Antibiotics do require a prescription by a medical doctor before they can be purchased in the United States. You may be able to talk to your family doctor and explain you are putting an emergency medical kit together and ask if they would, prescribe what is called a “travelers kit” or sometimes referred to as an expedition kit. This is routinely prescribed to individuals traveling overseas to prevent and treat traveler’s disease/diarrhea.
Each medication, prescription or otherwise will have an expiration date. Note the date of expiration on each package and attach the name of the medication and expiration dates on the outside of the medical kit. One glance will tell you what medications must be disposed of and replaced immediately.
Oxytetracycline tablets brand name Terramycin is used for treating infections and severe cases of diarrhea. The name brand Terramycin is no longer available in the United States. However, generic labels may be available.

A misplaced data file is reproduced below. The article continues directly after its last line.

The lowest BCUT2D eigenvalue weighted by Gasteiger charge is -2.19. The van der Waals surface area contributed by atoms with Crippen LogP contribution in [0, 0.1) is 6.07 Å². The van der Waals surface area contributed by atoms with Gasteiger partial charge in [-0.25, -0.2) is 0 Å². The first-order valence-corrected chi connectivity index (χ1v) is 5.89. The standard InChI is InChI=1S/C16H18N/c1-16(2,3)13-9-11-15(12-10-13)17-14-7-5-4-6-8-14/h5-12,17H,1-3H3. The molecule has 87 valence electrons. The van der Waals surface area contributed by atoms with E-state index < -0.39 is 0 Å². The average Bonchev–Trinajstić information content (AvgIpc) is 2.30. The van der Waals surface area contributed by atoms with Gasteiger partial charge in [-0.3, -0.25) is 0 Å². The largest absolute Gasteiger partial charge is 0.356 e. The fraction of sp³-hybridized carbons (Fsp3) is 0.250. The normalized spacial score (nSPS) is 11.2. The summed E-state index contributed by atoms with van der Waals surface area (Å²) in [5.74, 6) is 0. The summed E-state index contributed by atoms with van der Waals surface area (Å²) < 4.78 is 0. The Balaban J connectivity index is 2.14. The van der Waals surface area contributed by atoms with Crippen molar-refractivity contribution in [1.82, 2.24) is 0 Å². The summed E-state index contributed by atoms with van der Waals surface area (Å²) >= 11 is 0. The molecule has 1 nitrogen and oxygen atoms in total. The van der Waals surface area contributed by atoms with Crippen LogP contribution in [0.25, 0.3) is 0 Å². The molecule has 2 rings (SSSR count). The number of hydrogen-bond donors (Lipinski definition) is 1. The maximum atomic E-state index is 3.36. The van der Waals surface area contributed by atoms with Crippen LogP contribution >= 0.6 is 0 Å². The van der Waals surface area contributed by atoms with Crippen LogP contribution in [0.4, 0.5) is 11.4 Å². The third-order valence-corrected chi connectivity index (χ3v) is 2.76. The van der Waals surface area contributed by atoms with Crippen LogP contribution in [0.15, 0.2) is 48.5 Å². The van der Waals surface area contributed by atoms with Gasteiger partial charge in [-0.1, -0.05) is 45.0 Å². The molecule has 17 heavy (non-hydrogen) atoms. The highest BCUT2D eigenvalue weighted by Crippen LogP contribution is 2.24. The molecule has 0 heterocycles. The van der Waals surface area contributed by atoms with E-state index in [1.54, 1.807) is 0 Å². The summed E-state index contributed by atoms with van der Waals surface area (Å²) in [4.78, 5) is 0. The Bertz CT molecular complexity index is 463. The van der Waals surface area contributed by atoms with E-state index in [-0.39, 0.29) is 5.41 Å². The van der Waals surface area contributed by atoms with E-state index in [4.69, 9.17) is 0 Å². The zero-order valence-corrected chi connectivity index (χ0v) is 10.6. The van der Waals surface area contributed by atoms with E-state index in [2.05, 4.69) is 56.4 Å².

Have several broad-spectrum antibiotics for bacterial infections on hand such as rocephin and Zithromax and if you live in an area where malaria may be a problem you would need antimalarial medication such as doxycycline.
Medical Supplies for Emergency Kits
• One box of sterile gloves
• Alcohol wipes/individual packages of Povidone iodine swabs
• Eye wash
• Prescription medications such as maintenance drugs for high blood pressure, diabetes and so forth
• Stomach medications (Imodium, Pepto-Bismol)
• Antacid tablets or chews
The above list is typically what would come with an off the shelf medical first aid kit. It is recommended that you include some additional items.
• Bottle of 10% Povidone Iodine name brand Betadine which is a topical antiseptic
• Splints for limbs and fingers
• Additional alcohol wipes
• Additional supply of over the counter pain medications and medications for stomach upset
• Temporary dental filling material along with numbing agents for relief from gum or tooth pain